Posted: Tuesday August 20, 2013 3:30 AM

Soccer mom Hamm reflects on 1999 WCup team in film

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(Eds: With AP Photos.)

NEW YORK (AP) - Meet Mia Hamm - soccer mom.

Once the most prolific scorer in international soccer, Hamm is now guiding one of her twin daughters on the field. Six-year-old Ava enters her second season of fall soccer, with Hamm and husband Nomar Garciaparra on the sidelines.

So is Ava as intense as her two-time World Cup-winning mother and former All-Star shortstop father?

"Sports are all about being social and doing it with your friends at this age,'' Hamm said. "She's had fun and she's competitive.''

Hamm, Julie Foudy and Brandi Chastain visited a soccer camp in Manhattan on Monday and promoted "The `99ers,'' the latest in the ESPN Films Nine for IX documentary series that will air Tuesday night. Using video footage by producer Foudy, "The `99ers'' highlights the behind-the-scenes frivolity and intensity of the 1999 U.S. national soccer team during its successful quest for the World Cup.

The film reunites eight players from the team, including jersey-twirling Chastain, workhorse Michelle Akers and goalie Briana Scurry. The veterans also host a round table with current stars Alex Morgan and Abby Wambach, who recently surpassed Hamm's record of 158 on her way to 160.

It's a short swing before the 41-year-old Hamm returns home to California, where daughter Grace - who likes dance and play softball - and toddler Garrett await. Garciaparra also has been on the East Coast, covering the Little League World Series for ESPN in South Williamsport, Pa.

Here's five things to know about the film, Hamm's take on the latest women's pro soccer league and Chastain's six-pack abs.

LEVITY, PLEASE: Foudy wanted to make the film to show that sports still can be fun, even at the elite level. She watches parents on the sidelines and kids playing with "a seriousness to it that is exhausting and scares me. I hope it's a good reminder for parents that sports are this great gift and we should enjoy them - laughter is permitted.''

In 2006, Foudy started a sports leadership academy that hosts soccer camps and focuses on leadership skills. For the film, she gathered her teammates in January to reminisce in an empty Rose Bowl, the site of their World Cup penalty kick shoot-out victory against China before a sellout crowd of some 90,000. An estimated 40 million Americans watched on TV - still the most-watched U.S. soccer match.

RELUCTANT STAR: Hamm epitomized "we vs. me,'' preferring to deflect praise onto her teammates. She gets emotional in the film describing their bond. Foudy says Hamm refused to take more salary than her teammates during contract negotiations, noting "she was huge in terms of setting this humble mentality that really was the hallmark of our team.''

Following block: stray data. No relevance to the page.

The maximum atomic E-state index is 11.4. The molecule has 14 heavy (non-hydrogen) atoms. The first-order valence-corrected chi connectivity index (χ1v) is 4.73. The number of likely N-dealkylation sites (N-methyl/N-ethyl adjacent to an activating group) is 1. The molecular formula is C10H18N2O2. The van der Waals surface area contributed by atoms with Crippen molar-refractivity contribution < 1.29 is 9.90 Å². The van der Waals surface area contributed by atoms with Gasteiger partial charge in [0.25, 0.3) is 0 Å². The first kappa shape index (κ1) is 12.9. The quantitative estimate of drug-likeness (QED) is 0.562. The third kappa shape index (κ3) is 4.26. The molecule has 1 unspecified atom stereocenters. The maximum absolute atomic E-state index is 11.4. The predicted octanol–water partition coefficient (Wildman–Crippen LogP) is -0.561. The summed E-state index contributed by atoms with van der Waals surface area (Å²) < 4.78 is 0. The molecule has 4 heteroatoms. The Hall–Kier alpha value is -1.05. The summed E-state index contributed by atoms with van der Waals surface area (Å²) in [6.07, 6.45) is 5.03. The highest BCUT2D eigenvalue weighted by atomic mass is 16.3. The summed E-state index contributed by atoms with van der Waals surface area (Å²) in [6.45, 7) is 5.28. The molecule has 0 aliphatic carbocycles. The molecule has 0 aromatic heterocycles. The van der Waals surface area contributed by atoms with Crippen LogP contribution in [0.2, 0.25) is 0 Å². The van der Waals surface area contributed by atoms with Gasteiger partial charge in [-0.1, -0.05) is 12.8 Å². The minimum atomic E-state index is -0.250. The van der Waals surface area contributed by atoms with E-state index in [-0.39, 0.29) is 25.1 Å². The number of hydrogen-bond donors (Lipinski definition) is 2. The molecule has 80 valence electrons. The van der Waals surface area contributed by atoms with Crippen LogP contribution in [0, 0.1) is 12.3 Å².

How did the greatest goal-scorer in international soccer - with 158 goals when she retired in 2004 - stay so grounded? Foudy says her response would be "`I'll be the best player in the world when I can run all day like a Kristine Lilly or lead like a Carla Overbeck or head the ball like a Michelle Akers or finish like a Tiffeny Milbrett.' That was Mia, that's what I loved about her. She did it with such a graciousness.''

WOMEN'S PRO LEAGUE: Hamm watched a Seattle-Portland game of the National Women's Soccer league this summer, catching up with former teammate and Portland coach Cindy Parlow Cone after the sellout match.

"The crowd was cheering and singing before the first whistle. Just amazing. I was so excited for those players, who maybe weren't at a World Cup or Olympics, who get to play in that environment,'' Hamm said.

Portland is one of the four teams that clinched a spot in the NWSL playoffs this weekend. She's optimistic the league, partly financed by the U.S., Canada and Mexico soccer federations, will flourish.

"Hopefully, we're talking about more franchises and more players. I think it's important to get some of the top European talent because you want it to be the best league in the world.''

PENALTY KICK/SIX PACK: Against China in `99, coach Tony DiCicco chose Chastain for the decisive fifth penalty kick. She agreed to take it left-footed because she was "so exhausted after 120 minutes and in 120-degree heat, all I could get out was `yes,' and I was thinking `now go away because I need an ice towel on my head.'''

She never made eye contact with the goalie, ripped the shot into the upper corner, tore off her jersey and twirled it around her head before her teammates mobbed her. The photo of Chastain in shorts and jog bra with impressive six-pack abs made the cover of sports and news magazines.

Does she still have the six pack? "They're in there, not too far from the surface,'' says Chastain, with a laugh. "That's a big picture to have to keep up with, I try to keep it close.''

Husband Jerry Smith coaches the Santa Clara women's soccer team and Chastain said she's "on the field every day with the girls or chasing my 7-year-old (Jaden) around.'' She's a commentator for the Olympics and World Cup and would "love to cross over to the men's side, since they hire men to do women's soccer. Need to keep pushing the envelope.''

PASSING TORCH: Wambach surpassed Hamm for most international goals with a four-goal performance against South Korea on June 20.

"I texted her, I tweeted about it. I think I tweeted every goal,'' Hamm says, with a laugh. "It's an amazing accomplishment. I don't want her to take it lightly because she's worked so hard.''

Hamm says when she played with Wambach in the WUSA, the first women's pro league, she "took a little focus off me and let me run a little bit freer. It brought a little bit more of the love of the game back for me.''

 
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